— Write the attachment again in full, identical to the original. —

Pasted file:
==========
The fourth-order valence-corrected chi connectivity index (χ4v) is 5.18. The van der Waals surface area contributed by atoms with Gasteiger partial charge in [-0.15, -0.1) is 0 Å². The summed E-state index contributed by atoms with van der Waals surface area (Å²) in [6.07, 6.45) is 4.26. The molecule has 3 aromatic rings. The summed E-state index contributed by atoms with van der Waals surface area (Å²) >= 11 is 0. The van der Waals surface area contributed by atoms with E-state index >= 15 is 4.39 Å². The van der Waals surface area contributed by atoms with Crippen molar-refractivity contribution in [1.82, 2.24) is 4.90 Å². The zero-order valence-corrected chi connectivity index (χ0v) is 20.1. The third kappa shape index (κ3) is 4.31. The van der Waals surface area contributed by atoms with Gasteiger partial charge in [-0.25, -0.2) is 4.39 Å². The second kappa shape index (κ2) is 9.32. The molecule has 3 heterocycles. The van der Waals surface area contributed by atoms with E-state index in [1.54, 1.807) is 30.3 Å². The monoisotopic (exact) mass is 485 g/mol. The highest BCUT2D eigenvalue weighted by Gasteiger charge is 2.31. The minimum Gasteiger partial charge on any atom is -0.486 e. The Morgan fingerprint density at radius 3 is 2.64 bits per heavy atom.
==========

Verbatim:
The fourth-order valence-corrected chi connectivity index (χ4v) is 5.18. The van der Waals surface area contributed by atoms with Gasteiger partial charge in [-0.15, -0.1) is 0 Å². The summed E-state index contributed by atoms with van der Waals surface area (Å²) in [6.07, 6.45) is 4.26. The molecule has 3 aromatic rings. The summed E-state index contributed by atoms with van der Waals surface area (Å²) >= 11 is 0. The van der Waals surface area contributed by atoms with E-state index >= 15 is 4.39 Å². The van der Waals surface area contributed by atoms with Crippen molar-refractivity contribution in [1.82, 2.24) is 4.90 Å². The zero-order valence-corrected chi connectivity index (χ0v) is 20.1. The third kappa shape index (κ3) is 4.31. The van der Waals surface area contributed by atoms with Gasteiger partial charge in [-0.25, -0.2) is 4.39 Å². The second kappa shape index (κ2) is 9.32. The molecule has 3 heterocycles. The van der Waals surface area contributed by atoms with E-state index in [1.54, 1.807) is 30.3 Å². The monoisotopic (exact) mass is 485 g/mol. The highest BCUT2D eigenvalue weighted by Gasteiger charge is 2.31. The minimum Gasteiger partial charge on any atom is -0.486 e. The Morgan fingerprint density at radius 3 is 2.64 bits per heavy atom.